• 10. bayerische Infanterie-Brigade
    • Kgl. Bayerisches 7. Infanterie-Regiment Prinz Leopold
    • Kgl. Bayerisches 19. Infanterie-Regiment König Viktor Emanuel III. von Italien
  • Kgl. Bayerisches 7. Chevaulegers-Regiment Prinz Alfons
  • 5. bayerische Feldartillerie-Brigade
    • Kgl. Bayerisches 6. Feldartillerie-Regiment Prinz Ferdinand von Bourbon, Herzog von Calabrien
    • Kgl. Bayerisches 10. Feldartillerie-Regiment
  • 1.Kompanie/Kgl. Bayerisches 3. Pionier-Bataillon
  • 3.Kompanie/Kgl. Bayerisches 3. Pionier-Bataillon

Late World War I organization[edit]

Divisions underwent many changes during the war, with regiments moving from division to division, and some being destroyed and rebuilt. During the war, most divisions became triangular - one infantry brigade with three infantry regiments rather than two infantry brigades of two regiments (a "square division"). The 5th Bavarian Infantry Division was triangularized in January 1917, sending the 9th Bavarian Infantry Brigade headquarters and the 14th Bavarian Infantry Regiment to the newly formed 16th Bavarian Infantry Division. An artillery commander replaced the artillery brigade headquarters, the cavalry was further reduced, and the engineer contingent was increased. Divisional signals commanders were established to better control communications, a major problem in coordinating infantry and artillery operations during World War I. The division's order of battle on March 20, 1918 was as follows:[7]

  • 10. bayerische Infanterie-Brigade
    • Kgl. Bayerisches 7. Infanterie-Regiment Prinz Leopold
    • Kgl. Bayerisches 19. Infanterie-Regiment König Viktor Emanuel III. von Italien
    • Kgl. Bayerisches 21. Infanterie-Regiment Großherzog Friedrich Franz IV. von Mecklenburg-Schwerin
    • Kgl. Bayerische Maschinengewehr-Scharfschützen-Abteilung Nr. 1
  • 4.Eskadron/Kgl. Bayerisches 2. Chevaulegers-Regiment Taxis
  • Kgl. Bayerischer Artillerie-Kommandeur 5
    • Kgl. Bayerisches 10. Feldartillerie-Regiment
    • III.Bataillon/Kgl. Bayerisches 1. Fußartillerie-Regiment vakant Bothmer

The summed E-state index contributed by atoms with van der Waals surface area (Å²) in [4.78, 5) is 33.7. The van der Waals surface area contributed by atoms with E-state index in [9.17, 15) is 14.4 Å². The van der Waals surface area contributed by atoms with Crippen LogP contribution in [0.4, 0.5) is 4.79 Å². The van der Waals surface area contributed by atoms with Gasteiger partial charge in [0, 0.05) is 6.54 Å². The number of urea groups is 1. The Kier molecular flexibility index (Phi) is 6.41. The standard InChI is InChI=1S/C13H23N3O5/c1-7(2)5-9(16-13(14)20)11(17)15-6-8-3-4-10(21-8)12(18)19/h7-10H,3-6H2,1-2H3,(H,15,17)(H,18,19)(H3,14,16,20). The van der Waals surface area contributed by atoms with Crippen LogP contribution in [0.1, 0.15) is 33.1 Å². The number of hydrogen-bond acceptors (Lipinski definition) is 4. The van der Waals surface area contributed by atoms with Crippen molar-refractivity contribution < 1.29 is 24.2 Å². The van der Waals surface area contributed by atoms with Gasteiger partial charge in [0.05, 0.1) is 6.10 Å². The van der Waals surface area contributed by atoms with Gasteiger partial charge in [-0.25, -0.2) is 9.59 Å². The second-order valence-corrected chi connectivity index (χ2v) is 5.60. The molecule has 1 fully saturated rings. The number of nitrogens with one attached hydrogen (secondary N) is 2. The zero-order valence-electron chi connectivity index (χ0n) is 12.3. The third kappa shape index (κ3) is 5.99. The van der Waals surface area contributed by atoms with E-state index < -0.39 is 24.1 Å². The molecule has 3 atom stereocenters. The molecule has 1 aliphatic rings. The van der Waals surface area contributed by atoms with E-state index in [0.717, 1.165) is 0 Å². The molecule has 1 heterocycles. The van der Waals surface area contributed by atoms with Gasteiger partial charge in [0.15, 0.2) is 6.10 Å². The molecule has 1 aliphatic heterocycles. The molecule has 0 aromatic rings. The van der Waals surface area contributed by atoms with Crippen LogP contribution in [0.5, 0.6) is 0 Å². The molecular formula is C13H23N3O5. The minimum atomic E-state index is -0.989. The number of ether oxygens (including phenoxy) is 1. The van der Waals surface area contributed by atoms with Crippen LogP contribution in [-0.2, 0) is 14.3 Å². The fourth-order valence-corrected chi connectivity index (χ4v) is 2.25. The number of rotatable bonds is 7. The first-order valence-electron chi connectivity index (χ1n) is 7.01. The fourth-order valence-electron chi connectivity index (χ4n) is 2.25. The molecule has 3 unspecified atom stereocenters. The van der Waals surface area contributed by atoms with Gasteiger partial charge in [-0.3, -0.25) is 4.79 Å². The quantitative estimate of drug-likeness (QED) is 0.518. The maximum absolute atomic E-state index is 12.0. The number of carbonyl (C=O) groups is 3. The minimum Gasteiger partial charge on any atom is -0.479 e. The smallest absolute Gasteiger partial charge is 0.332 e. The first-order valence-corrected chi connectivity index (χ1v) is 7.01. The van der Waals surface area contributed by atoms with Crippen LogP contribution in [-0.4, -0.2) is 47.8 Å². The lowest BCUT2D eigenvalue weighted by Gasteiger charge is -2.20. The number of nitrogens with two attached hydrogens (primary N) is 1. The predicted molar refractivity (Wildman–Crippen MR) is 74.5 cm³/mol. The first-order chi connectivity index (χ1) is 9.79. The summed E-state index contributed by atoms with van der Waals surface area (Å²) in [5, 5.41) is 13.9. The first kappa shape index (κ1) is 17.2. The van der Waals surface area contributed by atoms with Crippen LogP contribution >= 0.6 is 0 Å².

• Kgl. Bayerisches 3. Pionier-Bataillon
    • Kgl. Bayerische Pionier-Kompanie Nr. 10
    • Kgl. Bayerische Pionier-Kompanie Nr. 13
    • Kgl. Bayerische Minenwerfer-Kompanie Nr. 5
  • Kgl. Bayerischer Divisions-Nachrichten-Kommandeur 5

References[edit]

  • 5. Bayerische-Infanterie-Division (Chronik 1914/1918) at 1914-18.info
  • Claus von Bredow, bearb., Historische Rang- und Stammliste des deutschen Heeres (1905)
  • Hermann Cron et al., Ruhmeshalle unserer alten Armee (Berlin, 1935)
  • Hermann Cron, Geschichte des deutschen Heeres im Weltkriege 1914-1918 (Berlin, 1937)
  • Günter Wegner, Stellenbesetzung der deutschen Heere 1825-1939. (Biblio Verlag, Osnabrück, 1993)
  • Histories of Two Hundred and Fifty-One Divisions of the German Army which Participated in the War (1914-1918), compiled from records of Intelligence section of the General Staff, American Expeditionary Forces, at General Headquarters, Chaumont, France 1919, (1920)

Notes[edit]

  1. ^ From the late 1800s, the Prussian Army was effectively the German Army, as during the period of German unification (1866-1871) the states of the German Empire entered into conventions with Prussia regarding their armies. Only the Bavarian Army remained fully autonomous, while the Saxon Army maintained a lesser degree of autonomy. The armies of the other German states were integrated into the Prussian Army with limited autonomy.
  2. ^ Günter Wegner, Stellenbesetzung der deutschen Heere 1815-1939. (Biblio Verlag, Osnabrück, 1993), Bd. 1, p. 665; Claus von Bredow, bearb., Historische Rang- und Stammliste des deutschen Heeres (1905), pp. 1246, 1252.
  3. ^ 5. Bayerische-Infanterie-Division (Chronik 1914/1918)
  4. ^ Histories of Two Hundred and Fifty-One Divisions of the German Army which Participated in the War (1914-1918), compiled from records of Intelligence section of the General Staff, American Expeditionary Forces, at General Headquarters, Chaumont, France 1919, (1920), pp. 120-122.
  5. ^ Militär-Handbuch des Königreich Bayerns (1914), pp. 30-31.
  6. ^ Hermann Cron et al., Ruhmeshalle unserer alten Armee (Berlin, 1935)
  7. ^ Cron et al., Ruhmeshalle